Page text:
Green Lake Park Star Party

Default event

Open to Public

Type: Star Party

Keywords: Star Party

Held on: Jul 13, 2013 (Sat) at 10:00 PM to Jul 14, 2013 (Sun) at 12:00 AM

Sunset Times:

  • Official at 09:05 PM
  • Civil at 09:44 PM
  • Nautical at 10:36 PM
  • Astronomical at 11:50 PM

Location: 47.680880, -122.341411

Event Coordinator: Mary Anderson

Join us to look up and enjoy the evening sky. Open to the public.

Map

Latitude 47.68088, Longitude -122.341411

Notes

Another great Green Lake Star Party last night was favored by unusually clear Seattle skies, and I'm certain it will long be remembered by all who attended. After June's last perfect star party, I figured the rain and clouds would make an inevitable comeback; but due to a rare ocurrence of great Seattle weather in two consecutive months, once again we enjoyed ideal conditions last night: clear skies (even better than June's skies), balmy temperatures, and no wind. Again a huge crowd of very enthusiastic people turned out for this star party, making it a replay of the very enjoyable experience offered by the June star party. I would estimate that the crowd numbered between 70 and 100 people although I was so busy with answering questions and giving explanations that it was impossible to make a really accurate count.

Last night I asked most with whom I talked and shared my telescope how they learned about the star party event. Without exception they said they had learned of it from the SAS Web site. We had suspected last month that the greatly increased turnout was due to the Web site, but now I have documentation to support that suspicion. The outstanding work of Ward, the prime creator of the Web site, and others who contributed to it is really having an impact on the health and vitality of SAS outreach events. Again, I extend to Ward profound thanks and praise for his great work on that Web site which will have a lasting effect in supporting all SAS star parties and other activities.

In addition to the increased size of the star party last night, I also noticed in the crowd at the June star party and last night's star party a generally more intense interest in learning about astronomy in addition to viewing through the telescope. There were the usual ooh's and aah's elicited by the moon and Saturn, but at these past two star parties there were also prolific questions about what they were seeing. One little boy, visiting from Houston, was especially enthralled and amazed as he stated with great certainty that the many objects we were viewing and discussing, with the exception of the moon, could not be seen in Houston skies! I had to hope that's not because light pollution in Houston is even greater than that in Seattle! In addition to this little boy's questions, for about three hours I was surrounded by groups of people for whom telescopic views of the universe were not enough. Many seemed more interested in talking about astronomy and listened intently as I explained elements of observing, pointed out constellations, explained differences in magnitude and types of stars, and offered suggestions for buying a first telescope. If this thirst for knowledge continues to characterize star party crowds, I'm thinking I need to try to anticipate questions and prepare a more organized presentation since I would like to offer the crowds in addition to telescopic views a foundation for continued interest in and individual exploration of astronomy in conformity to our SAS mission and goals.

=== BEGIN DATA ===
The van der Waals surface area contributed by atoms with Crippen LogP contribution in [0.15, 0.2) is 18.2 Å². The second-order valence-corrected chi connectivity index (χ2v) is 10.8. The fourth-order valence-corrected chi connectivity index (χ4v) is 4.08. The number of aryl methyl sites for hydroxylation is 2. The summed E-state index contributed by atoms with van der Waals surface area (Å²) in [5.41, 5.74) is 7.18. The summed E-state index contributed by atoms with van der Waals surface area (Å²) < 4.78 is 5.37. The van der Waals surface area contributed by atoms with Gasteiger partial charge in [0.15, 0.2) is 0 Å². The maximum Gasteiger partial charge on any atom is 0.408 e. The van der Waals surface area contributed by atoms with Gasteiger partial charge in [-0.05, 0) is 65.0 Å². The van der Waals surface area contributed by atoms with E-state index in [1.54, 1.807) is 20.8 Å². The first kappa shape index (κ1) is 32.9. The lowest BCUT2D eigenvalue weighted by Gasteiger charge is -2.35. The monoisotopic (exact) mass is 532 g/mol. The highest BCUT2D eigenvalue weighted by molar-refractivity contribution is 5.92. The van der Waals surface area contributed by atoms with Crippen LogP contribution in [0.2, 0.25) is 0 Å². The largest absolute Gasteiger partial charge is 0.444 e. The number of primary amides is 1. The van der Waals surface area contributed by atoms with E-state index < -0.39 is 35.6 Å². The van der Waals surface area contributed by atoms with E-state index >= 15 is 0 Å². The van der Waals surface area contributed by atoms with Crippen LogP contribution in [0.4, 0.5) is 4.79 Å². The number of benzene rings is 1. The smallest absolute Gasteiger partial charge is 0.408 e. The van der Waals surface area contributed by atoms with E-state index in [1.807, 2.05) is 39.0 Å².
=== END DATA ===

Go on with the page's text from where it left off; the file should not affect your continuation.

But the emphasis as usual was really on telescope use, and the opportunity for telescope viewing was very strong and diverse last night because of a great turnout of SAS members with telescopes for which I am very thankful! There's no way I could have handled that crowd alone! I think we had six telescopes of varying types, including my refractor, at least four Dobs, and possibly one more refractor, although I am not sure about that because I was unable to view through other telescopes since I was just too busily engaged in interacting with the crowds around my telescope. Before the crowds arrived, however, I was able to get a great view of the moon through the 12" Lightbridge truss Dob brought by Greg. As usual the moon was the star of the show until it retired behind the trees and yielded its command to Saturn. We also observed Albireo, M13, the Ring Nebula and more! I offer deepest gratitude and appreciation to all who brought their telescopes and offered the crowd a great star party: Greg, Mike D., Jim, Wei, and Chuck. Also, Mike H. brought binoculars and a stack of star charts which he disseminated to the crowd. Thanks to all of you! And if I have inadvertently left anyone out or otherwise distorted the facts, I will appreciate any corrections.

As the memorable star party drew to a close around midnight, we momentarily thought that the "unidentified flying object" experience of the June star party was recurring when someone spotted mysterious lights appearing above the northeast end of Green Lake. Despite the shortlived excitement It was quickly determined that these mysterious lights were probably due to "flying" lanterns that had been released by an unknown source. Although these "unidentified flying objects" couldn't compare in astronomical authenticity with the fireball that visited our June star party, in all other respects last night's star party was an unforgettable success and very enjoyable experience!

Thanks again to all who helped to make the star party a great success!
Mary

Summary

Number of Supporters: 7

Number of Attendees: 100

Number of Telescopes: 6

Duration (hours): 3.0

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